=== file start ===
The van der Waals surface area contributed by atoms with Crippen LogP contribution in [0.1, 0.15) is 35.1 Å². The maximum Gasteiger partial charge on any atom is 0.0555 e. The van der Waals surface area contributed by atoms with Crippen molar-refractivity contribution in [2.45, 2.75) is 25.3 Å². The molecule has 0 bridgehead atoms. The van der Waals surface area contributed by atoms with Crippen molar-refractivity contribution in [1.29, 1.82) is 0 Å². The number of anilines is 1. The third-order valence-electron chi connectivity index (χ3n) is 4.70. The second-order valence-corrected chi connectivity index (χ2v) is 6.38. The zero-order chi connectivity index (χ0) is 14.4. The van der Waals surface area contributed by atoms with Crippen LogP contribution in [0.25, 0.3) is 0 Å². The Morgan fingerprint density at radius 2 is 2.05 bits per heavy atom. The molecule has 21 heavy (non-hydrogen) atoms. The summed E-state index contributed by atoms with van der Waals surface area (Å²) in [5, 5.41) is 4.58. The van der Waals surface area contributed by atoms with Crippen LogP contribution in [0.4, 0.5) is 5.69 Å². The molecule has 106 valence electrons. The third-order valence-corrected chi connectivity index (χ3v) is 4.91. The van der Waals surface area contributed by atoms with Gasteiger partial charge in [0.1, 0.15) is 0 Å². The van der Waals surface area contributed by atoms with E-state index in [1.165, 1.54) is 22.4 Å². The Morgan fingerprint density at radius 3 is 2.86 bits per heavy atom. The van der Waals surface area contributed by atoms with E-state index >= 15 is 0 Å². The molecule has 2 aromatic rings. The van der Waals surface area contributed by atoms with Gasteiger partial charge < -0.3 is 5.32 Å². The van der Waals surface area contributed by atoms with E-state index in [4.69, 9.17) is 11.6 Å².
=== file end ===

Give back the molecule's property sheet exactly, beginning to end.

The van der Waals surface area contributed by atoms with Crippen LogP contribution in [0.1, 0.15) is 35.1 Å². The maximum Gasteiger partial charge on any atom is 0.0555 e. The van der Waals surface area contributed by atoms with Crippen molar-refractivity contribution in [2.45, 2.75) is 25.3 Å². The molecule has 0 bridgehead atoms. The van der Waals surface area contributed by atoms with Crippen molar-refractivity contribution in [1.29, 1.82) is 0 Å². The number of anilines is 1. The third-order valence-electron chi connectivity index (χ3n) is 4.70. The second-order valence-corrected chi connectivity index (χ2v) is 6.38. The zero-order chi connectivity index (χ0) is 14.4. The van der Waals surface area contributed by atoms with Crippen LogP contribution in [0.25, 0.3) is 0 Å². The Morgan fingerprint density at radius 2 is 2.05 bits per heavy atom. The molecule has 21 heavy (non-hydrogen) atoms. The summed E-state index contributed by atoms with van der Waals surface area (Å²) in [5, 5.41) is 4.58. The van der Waals surface area contributed by atoms with Crippen LogP contribution in [0.4, 0.5) is 5.69 Å². The molecule has 106 valence electrons. The third-order valence-corrected chi connectivity index (χ3v) is 4.91. The van der Waals surface area contributed by atoms with Gasteiger partial charge in [0.1, 0.15) is 0 Å². The van der Waals surface area contributed by atoms with E-state index in [1.165, 1.54) is 22.4 Å². The Morgan fingerprint density at radius 3 is 2.86 bits per heavy atom. The van der Waals surface area contributed by atoms with E-state index >= 15 is 0 Å². The molecule has 2 aromatic rings. The van der Waals surface area contributed by atoms with Gasteiger partial charge < -0.3 is 5.32 Å². The van der Waals surface area contributed by atoms with E-state index in [4.69, 9.17) is 11.6 Å².